Glendale Police Announce DUI Checkpoints

The California Office of Traffic Safety has awarded Glendale a $225,000 grant to provide additional enforcement measures to combat impaired driving. This is the second traffic safety grant for an anti-DUI program awarded to Glendale in two months. The Glendale Police Dept. is dedicated to keeping local streets safe through both enforcement and education.

“A DUI collision resulting in injury or death is no way to start the holidays. During the excitement and festivities of this season, it is crucial to have a designated driver to maintain safety on our roadways,” said Glendale Police Chief Ron De Pompa.

The DUI Checkpoint grant supports efforts to reduce the number of persons injured or killed in alcohol and drug related collisions. The grant will specifically target impaired driving offenders as well as educating the public on the dangers of impaired driving through the use of DUI/driver’s license checkpoints. Specially trained officers will evaluate those suspected of driving under the influence of drugs.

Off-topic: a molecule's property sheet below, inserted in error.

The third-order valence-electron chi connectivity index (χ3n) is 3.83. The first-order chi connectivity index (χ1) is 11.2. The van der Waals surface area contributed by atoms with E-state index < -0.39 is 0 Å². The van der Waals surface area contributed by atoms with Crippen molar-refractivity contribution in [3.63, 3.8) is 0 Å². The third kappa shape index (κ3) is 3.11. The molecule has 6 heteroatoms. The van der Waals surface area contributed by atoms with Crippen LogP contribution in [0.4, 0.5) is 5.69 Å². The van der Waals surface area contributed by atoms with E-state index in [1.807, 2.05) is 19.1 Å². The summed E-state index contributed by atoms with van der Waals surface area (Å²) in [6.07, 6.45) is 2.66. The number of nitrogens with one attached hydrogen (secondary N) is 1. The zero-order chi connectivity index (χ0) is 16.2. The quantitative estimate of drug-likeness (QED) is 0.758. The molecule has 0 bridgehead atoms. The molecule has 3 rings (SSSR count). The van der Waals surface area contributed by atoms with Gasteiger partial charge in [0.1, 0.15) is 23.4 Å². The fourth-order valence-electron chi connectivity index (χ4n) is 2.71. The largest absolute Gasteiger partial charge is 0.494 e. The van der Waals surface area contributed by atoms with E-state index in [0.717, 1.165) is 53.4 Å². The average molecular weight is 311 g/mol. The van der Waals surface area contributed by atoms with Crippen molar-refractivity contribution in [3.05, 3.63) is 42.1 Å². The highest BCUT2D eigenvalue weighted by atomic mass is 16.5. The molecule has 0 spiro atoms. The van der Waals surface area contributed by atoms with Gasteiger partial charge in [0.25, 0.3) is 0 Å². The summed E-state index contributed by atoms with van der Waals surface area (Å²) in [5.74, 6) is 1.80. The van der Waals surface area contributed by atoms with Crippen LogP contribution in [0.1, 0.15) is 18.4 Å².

Drunk and drugged driving are among America’s deadliest crimes. In 2010, 791 people were killed and over 24,000 injured in alcohol and drug-impaired collisions in California. In 2010, Glendale experienced one death and 24 injuries in these tragic collisions. Impaired driving collisions drop by an average of 20% when well-publicized checkpoints are conducted. Checkpoints have proven to be the most effective of any of the DUI enforcement strategies, while yielding considerable cost savings of $6 for every $1 spent.

“DUI checkpoints have been an essential part of the phenomenal reduction in DUI deaths that we witnessed from 2006 to 2010 in California,” said Christopher J. Murphy, director of the Office of Traffic Safety. “But since the tragedy of DUI accounts for nearly one-third of traffic fatalities, Glendale needs the high visibility enforcement and public awareness that this grant will provide.”

Funding for this program is from the California Office of Traffic Safety through the National Highway Traffic Safety Administration.